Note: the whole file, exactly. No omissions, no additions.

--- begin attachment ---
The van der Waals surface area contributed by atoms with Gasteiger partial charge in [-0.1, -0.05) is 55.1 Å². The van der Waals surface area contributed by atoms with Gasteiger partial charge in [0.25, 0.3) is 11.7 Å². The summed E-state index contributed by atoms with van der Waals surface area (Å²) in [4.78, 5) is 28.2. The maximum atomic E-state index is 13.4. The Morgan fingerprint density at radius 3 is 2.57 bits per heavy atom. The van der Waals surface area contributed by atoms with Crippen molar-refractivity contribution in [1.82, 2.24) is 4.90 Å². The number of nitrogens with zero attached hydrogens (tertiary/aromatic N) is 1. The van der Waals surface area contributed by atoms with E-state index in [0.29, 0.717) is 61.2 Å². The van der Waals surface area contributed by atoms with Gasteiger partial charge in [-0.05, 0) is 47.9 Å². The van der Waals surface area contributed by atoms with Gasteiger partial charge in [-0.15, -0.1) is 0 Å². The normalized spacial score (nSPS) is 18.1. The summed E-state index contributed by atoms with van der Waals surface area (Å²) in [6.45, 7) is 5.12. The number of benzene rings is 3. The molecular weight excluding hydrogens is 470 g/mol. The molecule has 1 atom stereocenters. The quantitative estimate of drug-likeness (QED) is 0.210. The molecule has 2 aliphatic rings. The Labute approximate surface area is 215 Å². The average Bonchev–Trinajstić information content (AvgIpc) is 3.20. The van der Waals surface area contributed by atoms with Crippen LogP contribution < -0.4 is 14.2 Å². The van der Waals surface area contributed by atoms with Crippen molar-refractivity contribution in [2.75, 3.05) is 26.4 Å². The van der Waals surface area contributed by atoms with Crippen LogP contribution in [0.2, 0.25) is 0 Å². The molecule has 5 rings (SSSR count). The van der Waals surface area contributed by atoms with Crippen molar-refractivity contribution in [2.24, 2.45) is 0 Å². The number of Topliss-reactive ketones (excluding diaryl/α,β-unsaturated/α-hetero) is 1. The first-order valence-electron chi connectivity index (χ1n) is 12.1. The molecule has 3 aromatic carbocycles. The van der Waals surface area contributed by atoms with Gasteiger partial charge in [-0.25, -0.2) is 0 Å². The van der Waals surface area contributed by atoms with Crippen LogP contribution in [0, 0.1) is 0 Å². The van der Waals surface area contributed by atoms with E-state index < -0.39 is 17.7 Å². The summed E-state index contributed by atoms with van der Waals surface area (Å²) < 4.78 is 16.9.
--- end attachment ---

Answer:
The van der Waals surface area contributed by atoms with Gasteiger partial charge in [-0.1, -0.05) is 55.1 Å². The van der Waals surface area contributed by atoms with Gasteiger partial charge in [0.25, 0.3) is 11.7 Å². The summed E-state index contributed by atoms with van der Waals surface area (Å²) in [4.78, 5) is 28.2. The maximum atomic E-state index is 13.4. The Morgan fingerprint density at radius 3 is 2.57 bits per heavy atom. The van der Waals surface area contributed by atoms with Crippen molar-refractivity contribution in [1.82, 2.24) is 4.90 Å². The number of nitrogens with zero attached hydrogens (tertiary/aromatic N) is 1. The van der Waals surface area contributed by atoms with E-state index in [0.29, 0.717) is 61.2 Å². The van der Waals surface area contributed by atoms with Gasteiger partial charge in [-0.05, 0) is 47.9 Å². The van der Waals surface area contributed by atoms with Gasteiger partial charge in [-0.15, -0.1) is 0 Å². The normalized spacial score (nSPS) is 18.1. The summed E-state index contributed by atoms with van der Waals surface area (Å²) in [6.45, 7) is 5.12. The number of benzene rings is 3. The molecular weight excluding hydrogens is 470 g/mol. The molecule has 1 atom stereocenters. The quantitative estimate of drug-likeness (QED) is 0.210. The molecule has 2 aliphatic rings. The Labute approximate surface area is 215 Å². The average Bonchev–Trinajstić information content (AvgIpc) is 3.20. The van der Waals surface area contributed by atoms with Crippen LogP contribution < -0.4 is 14.2 Å². The van der Waals surface area contributed by atoms with Crippen molar-refractivity contribution in [2.75, 3.05) is 26.4 Å². The van der Waals surface area contributed by atoms with Crippen LogP contribution in [0.2, 0.25) is 0 Å². The molecule has 5 rings (SSSR count). The van der Waals surface area contributed by atoms with Crippen molar-refractivity contribution in [2.24, 2.45) is 0 Å². The number of Topliss-reactive ketones (excluding diaryl/α,β-unsaturated/α-hetero) is 1. The first-order valence-electron chi connectivity index (χ1n) is 12.1. The molecule has 3 aromatic carbocycles. The van der Waals surface area contributed by atoms with Gasteiger partial charge in [-0.25, -0.2) is 0 Å². The van der Waals surface area contributed by atoms with Crippen LogP contribution in [0, 0.1) is 0 Å². The van der Waals surface area contributed by atoms with E-state index < -0.39 is 17.7 Å². The summed E-state index contributed by atoms with van der Waals surface area (Å²) < 4.78 is 16.9.